UNIVERSITY of GLASGOW

The Corresponence of James McNeil Whistler
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Documents associated with: Lenoir, Helen
Record 17 of 42

System Number: 02054
Date: 16 November 1885
Author: George Henry Hathaway[1]
Place: Boston
Recipient: Helen Lenoir[2]
Place: [New York]
Repository: Glasgow University Library
Call Number: MS Whistler H155
Document Type: ALS


[printed form:][3]

THE REDPATH LYCEUM BUREAU.

36 BROMFIELD STREET, BOSTON, AND TRIBUNE BUILDING, CHICAGO.

[etc.]

'14'

BOSTON,

16th Nov 1885

Dear Miss Lenoir

Excuse my delay but am busy, very busy just now. As regards Mr Whistler I think he would draw in[4] N Y Bost[on] Philad[elphia] & perhaps Balt[imore] Wash[ington] Chicago &c but he is rather a doubtful card & I dont think it would pay us to take hold of him for only a few places & I dont suppose he would care to come unless the outlook was very favorable. Why not have him postpone[5] to next season as there is a great deal going on now. I hope to be in N. Y. soon & will try to see you about it. Glad you are doing so well with the 'Mikado'[6]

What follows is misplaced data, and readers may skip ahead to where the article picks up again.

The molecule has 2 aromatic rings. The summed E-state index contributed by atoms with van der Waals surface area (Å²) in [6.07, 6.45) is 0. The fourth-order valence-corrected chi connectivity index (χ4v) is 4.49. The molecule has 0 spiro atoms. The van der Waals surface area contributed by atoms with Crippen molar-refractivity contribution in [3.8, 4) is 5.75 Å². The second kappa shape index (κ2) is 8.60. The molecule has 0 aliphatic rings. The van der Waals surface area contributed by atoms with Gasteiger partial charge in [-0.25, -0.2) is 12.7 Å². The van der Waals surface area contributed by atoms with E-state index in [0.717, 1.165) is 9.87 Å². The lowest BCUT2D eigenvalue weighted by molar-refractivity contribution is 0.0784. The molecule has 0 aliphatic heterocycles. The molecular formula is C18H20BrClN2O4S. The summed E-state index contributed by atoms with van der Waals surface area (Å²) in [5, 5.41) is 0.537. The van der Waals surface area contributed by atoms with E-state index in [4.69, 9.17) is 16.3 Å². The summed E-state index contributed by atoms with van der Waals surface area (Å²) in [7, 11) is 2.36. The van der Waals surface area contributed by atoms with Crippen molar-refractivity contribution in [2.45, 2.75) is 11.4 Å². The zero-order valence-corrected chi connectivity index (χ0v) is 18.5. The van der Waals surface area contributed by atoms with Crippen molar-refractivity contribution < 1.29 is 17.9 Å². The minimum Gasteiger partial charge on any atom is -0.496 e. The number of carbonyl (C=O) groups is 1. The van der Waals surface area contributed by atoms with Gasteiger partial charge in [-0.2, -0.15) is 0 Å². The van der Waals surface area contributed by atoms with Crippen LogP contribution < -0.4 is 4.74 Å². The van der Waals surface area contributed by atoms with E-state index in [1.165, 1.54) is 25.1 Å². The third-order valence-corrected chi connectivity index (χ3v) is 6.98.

Yours with regards

G. H. Hathaway


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Notes:

1.  George Henry Hathaway
George Henry Hathaway (1843-1931), President of the Redpath Lyceum Bureau [more].

2.  Helen Lenoir
Helen Lenoir (1852-1913), née Coupar Black, actress and stage manager [more].

3.  [printed form:]
Among the various printed details upon the page is a lengthy printed section at the top which lists various lecturers, musicians and entertainers who were engaged by the Bureau for the 1885-6 season.

4.  draw in
This letter concerns a proposal to take JW's 'Ten O'Clock Lecture' on a tour of American cities. The 'Ten O'Clock' was JW's chief public statement of his aesthetic ideas. It was first delivered in London on 20 February 1885 at the Prince's Hall, Piccadilly. Over the next few months, he repeated it at several other venues in London, Oxford and Cambridge.

5.  postpone
Although Lenoir later wrote that she expected JW to take his lecture to America in 'about September' 1886 (see H. Lenoir to R. D'Oyly Carte, #00927), he never actually made it across the Atlantic. Factors may have been his increasing involvement with the Society of British Artists (he was elected President on 1 June 1886), and his intensifying rivalry with Oscar Wilde, who had preceded him with a lecture tour of America and Canada in 1882. Nevertheless, for a lengthy period between 1885 and 1886, JW remained intent on making the trip (see references in correspondence including JW to W. Merritt Chase, #00593; H. Wunderlich to JW, #07153).

6.  'Mikado'
A reference to the Gilbert and Sullivan operetta The Mikado, first performed on 14 March 1885 at D'Oyly Carte's Savoy Theatre.